No matter, it gave us an opportunity to wander about and look at the collection. We all went our separate ways, looking at whatever took our fancy, drawn from one work to another. The AGNSW has a wonderful collection, much of which isn’t shown (hence their proposed expansion) but they do curate shows from their collection and these were wonderful.
Here are just a few of the works that made me smile.
From the John Kaldor Family Collection:
Paul Chan’s “Oh why so serious”, 2008. I loved this – the keyboard comprising of gravestones which looked very much like those very old keyboards we used to use before there were colour computer screens – but when I noticed the title I literally laughed out loud.
In the same collection was another ironic comment on our technologically driven age and a comment about how these devices have been relegated to the graveyard or prehistoric era. Petrified petrol pump is made from fossil-filled limestone. It is a provocative memorial to the ancient life forms whose decomposition, over the course of many millions of years, created the fuels that underpin contemporary society. Its form also resembles a tombstone, alluding perhaps to our doomed reliance on fossil fuels that threaten the extinction of countless species.
I don’t usually go into the Asian galleries but some rather beautiful contemporary porcelain ware caught my eye. And I was very glad I wandered in. Conversations through the Asian collections brings together old and new works in a series of dynamic conversations where contemporary artists treat the art of the past as resource and spur to imagination. Contemporary works are placed beside the historical art that inspires and informs them. Some are laugh out loud clever, some are ingenious others are just amazing to look at, like this ancient Japanese warrior.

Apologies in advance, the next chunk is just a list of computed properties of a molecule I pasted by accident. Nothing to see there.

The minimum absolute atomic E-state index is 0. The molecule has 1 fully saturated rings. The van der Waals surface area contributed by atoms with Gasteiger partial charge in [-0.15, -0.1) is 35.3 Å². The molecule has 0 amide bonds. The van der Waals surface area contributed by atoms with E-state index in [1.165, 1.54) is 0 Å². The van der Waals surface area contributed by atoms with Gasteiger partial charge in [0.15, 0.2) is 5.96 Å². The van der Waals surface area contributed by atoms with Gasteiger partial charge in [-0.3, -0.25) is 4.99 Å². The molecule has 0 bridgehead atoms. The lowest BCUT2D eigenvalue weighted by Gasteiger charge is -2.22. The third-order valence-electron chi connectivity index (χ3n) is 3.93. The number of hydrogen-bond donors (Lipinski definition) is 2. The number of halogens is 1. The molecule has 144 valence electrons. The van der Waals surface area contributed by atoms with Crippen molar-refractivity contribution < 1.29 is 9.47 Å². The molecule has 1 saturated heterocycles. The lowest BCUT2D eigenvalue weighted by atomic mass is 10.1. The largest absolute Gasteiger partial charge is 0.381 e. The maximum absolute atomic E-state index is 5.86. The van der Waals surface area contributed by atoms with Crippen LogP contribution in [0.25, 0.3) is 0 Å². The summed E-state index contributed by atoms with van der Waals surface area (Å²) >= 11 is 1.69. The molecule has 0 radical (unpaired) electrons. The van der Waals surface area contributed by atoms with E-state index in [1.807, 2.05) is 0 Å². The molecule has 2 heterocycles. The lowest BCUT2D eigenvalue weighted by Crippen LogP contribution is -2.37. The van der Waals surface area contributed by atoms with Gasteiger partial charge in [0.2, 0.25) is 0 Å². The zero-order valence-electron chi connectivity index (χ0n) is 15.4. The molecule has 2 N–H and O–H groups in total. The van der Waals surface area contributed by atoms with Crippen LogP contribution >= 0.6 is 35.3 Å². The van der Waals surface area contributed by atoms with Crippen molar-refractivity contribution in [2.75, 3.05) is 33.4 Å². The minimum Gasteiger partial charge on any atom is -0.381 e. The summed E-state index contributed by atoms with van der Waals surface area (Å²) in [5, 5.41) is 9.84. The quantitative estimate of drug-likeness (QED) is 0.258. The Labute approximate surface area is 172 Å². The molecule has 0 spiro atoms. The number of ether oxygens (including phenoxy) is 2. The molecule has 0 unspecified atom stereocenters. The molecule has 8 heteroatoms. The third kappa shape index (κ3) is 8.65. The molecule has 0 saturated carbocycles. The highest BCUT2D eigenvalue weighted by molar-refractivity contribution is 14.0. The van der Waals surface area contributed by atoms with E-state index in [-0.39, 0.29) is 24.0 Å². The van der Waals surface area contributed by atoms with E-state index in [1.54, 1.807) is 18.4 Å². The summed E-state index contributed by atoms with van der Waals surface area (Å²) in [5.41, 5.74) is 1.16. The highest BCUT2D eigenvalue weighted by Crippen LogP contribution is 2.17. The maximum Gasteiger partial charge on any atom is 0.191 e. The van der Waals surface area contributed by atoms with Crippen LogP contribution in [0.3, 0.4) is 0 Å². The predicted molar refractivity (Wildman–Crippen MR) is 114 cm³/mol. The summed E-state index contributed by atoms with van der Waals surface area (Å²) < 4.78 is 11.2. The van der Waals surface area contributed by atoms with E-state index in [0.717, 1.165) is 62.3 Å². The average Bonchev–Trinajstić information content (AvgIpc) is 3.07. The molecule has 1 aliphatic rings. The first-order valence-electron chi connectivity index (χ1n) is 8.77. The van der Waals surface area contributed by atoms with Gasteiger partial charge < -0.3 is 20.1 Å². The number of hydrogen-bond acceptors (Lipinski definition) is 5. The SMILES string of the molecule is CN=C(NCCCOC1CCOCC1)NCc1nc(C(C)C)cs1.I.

Nam June Paik’s TV Buddha is another lol moment; the Buddha perpetually gazes at the TV screen, on which he sees an image of himself recorded by the closed-circuit camera. In a later piece, Buddha Game, two Buddhas sit in front of a screen inside an old-fashioned television set. The box that houses the work is a television cabinet within which miniature videos operating are watched by two bronze Buddhas. Confronting the spiritual dimension of Buddhism with new technologies is a continuing aspect of Paik’s work. The space of the screen where so many people “meditate” every day is provocatively juxtaposed with the sublime attention of Buddhist meditation. The cabinet is covered with pages from an old Korean book making the modern exterior of the appliance seem strangely antique.
The other thing that struck me was just how interestingly this show had been curated bringing together a broad survey of old and new and by turn, reinvigorating them.
Shi Zhiying, born in Shanghai in 1971 re-produces ancient Buddhist monuments into contemporary works. In Cave of ten thousand Buddhas no 3, a Buddhist stele is used as the basis of her large monochrome painting. Her work is very much informed by her reading of Buddhist scriptures and her deep understanding of Chinese history and traditional culture.
And finally, I was really taken with this work by Aida Makoto (Japan, b1965) Groups of girls 1997, mixed media on plywood. At first glance I dismissed it as being not very interesting but on closer inspection I thought it was brilliant. There are four panels depicting school girls. There are two groups – one from the countryside and the other from Tokyo – congregating on subway platform following an excursion to Tokyo’s Disneyland. The girls are evenly mixed over the confined pictorial space, creating a rhythmic uniformity. What you notice are the distinct differences in their appearance and behaviour. The girls from the country are in full uniform, correctly attired, neat and dowdy and somewhat old-fashioned looking. The city girls are like city girls everywhere – skirts as short as they can possibly be, socks worn in a fashionably slouchy manner, hair loose and accroutrements of mobile phones, cigarettes and jewellery. Their interactions with each other are also very different. I also love the way that Makoto uses images of Japanese kitsch (Hello Kitty and Kero Kero Keroppi) as the background that unifies these groups. Brilliant.